FDA Seeks $20,000 From 22 Retailers for Selling Unauthorized E-Cigs

The 20 brick-and-mortar retailers and two online retailers received civil money penalties.

April 24, 2024

The U.S. Food and Drug Administration announced the issuance of complaints for civil money penalties (CMPs) against 20 brick-and-mortar retailers and two online retailers for the sale of unauthorized e-cigarettes, including Elf Bar.

FDA previously issued warning letters to these retailers for their sale of unauthorized tobacco products, however, the agency stated that follow-up inspections revealed that the retailers had failed to correct the violations.

The agency is now seeking a CMP of approximately $20,000 from each retailer.

According to the FDA, the CMP fee sought from each retailer is consistent with similar CMPs sought against retailers for the sale of unauthorized Elf Bar products over the last few months (including September, November and December of 2023 and earlier this year).

Fined retailers can pay the penalty, enter into a settlement agreement, request an extension to respond or request a hearing. Retailers that do not take action within 30 days after receiving a complaint risk a default order imposing the full penalty amount, the agency said.

As of April 2024, FDA has issued more than 550 warning letters and 108 CMPs to retailers, including brick-and-mortar and online retailers, for selling unauthorized tobacco products. In addition to actions involving retailers, FDA has issued more than 670 warning letters to manufacturers, importers and distributors for illegally selling and/or distributing unauthorized new tobacco products, including e-cigarettes.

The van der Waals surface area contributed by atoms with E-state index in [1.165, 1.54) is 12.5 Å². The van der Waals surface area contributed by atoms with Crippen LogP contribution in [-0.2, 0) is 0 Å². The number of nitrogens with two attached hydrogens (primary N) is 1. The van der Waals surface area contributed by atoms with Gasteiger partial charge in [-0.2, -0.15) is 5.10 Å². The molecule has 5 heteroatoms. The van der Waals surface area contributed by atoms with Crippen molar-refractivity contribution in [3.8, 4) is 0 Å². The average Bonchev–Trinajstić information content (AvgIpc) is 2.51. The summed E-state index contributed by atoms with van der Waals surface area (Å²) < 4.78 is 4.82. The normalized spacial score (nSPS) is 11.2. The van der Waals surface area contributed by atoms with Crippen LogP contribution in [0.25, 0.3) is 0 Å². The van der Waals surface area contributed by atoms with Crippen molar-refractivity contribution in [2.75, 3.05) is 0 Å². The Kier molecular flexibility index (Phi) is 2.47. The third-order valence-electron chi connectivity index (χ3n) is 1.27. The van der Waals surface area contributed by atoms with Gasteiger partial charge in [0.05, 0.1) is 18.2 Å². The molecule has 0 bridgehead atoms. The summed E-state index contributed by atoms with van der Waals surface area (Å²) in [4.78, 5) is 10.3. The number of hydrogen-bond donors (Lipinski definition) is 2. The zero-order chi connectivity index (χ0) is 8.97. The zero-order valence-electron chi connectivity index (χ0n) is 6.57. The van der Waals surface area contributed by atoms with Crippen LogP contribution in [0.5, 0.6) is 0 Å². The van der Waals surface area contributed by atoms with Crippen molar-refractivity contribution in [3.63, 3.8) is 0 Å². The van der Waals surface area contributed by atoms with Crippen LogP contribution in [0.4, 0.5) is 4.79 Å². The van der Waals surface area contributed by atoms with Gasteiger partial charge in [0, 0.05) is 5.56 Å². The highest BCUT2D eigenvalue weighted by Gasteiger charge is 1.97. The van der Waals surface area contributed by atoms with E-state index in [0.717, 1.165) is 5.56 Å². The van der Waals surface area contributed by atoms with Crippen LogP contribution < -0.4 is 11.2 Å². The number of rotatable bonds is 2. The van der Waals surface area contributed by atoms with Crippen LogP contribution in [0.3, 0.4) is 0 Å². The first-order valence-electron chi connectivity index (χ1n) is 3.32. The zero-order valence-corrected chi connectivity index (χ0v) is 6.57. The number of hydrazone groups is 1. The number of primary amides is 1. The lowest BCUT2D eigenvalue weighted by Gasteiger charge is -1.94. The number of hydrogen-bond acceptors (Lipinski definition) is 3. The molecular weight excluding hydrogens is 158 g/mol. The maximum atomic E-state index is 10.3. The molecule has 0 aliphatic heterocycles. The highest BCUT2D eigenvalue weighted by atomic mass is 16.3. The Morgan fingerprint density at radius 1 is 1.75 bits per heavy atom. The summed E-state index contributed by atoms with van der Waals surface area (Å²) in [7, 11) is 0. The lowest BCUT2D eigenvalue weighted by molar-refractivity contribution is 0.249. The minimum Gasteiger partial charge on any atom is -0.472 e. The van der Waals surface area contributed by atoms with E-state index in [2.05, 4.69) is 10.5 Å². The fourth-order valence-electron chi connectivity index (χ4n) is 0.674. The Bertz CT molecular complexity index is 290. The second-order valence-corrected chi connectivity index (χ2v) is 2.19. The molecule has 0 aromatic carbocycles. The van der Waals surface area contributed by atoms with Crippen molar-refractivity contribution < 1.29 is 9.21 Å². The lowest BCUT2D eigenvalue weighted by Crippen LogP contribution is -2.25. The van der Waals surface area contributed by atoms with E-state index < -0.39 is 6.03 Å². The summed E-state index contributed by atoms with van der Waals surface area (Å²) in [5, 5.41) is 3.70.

The agency has also filed CMP complaints against 55 e-cigarette firms for manufacturing unauthorized products and sought injunctions in coordination with the U.S. Department of Justice against seven manufacturers of unauthorized e-cigarette products.

To date, the FDA has authorized 23 tobacco-flavored e-cigarette products and devices. Last month, the FDA released its Searchable Database for Tobacco Products.

However, the database is an incomplete picture of what can be marketed. FDA has only approved less than two dozen e-cigarette products and that is reflected in the database. The database fails to include all categories of products that can be on the market, like products that are subject to administrative stays and review.

“We have asked FDA numerous times for complete information about what can—and cannot—be sold in stores and they have declined to provide it,” Jeff Lenard, NACS vice president of strategic initiatives, told the New York Times. “It is long past time for FDA to provide that clarity and aggressively enforce the law.”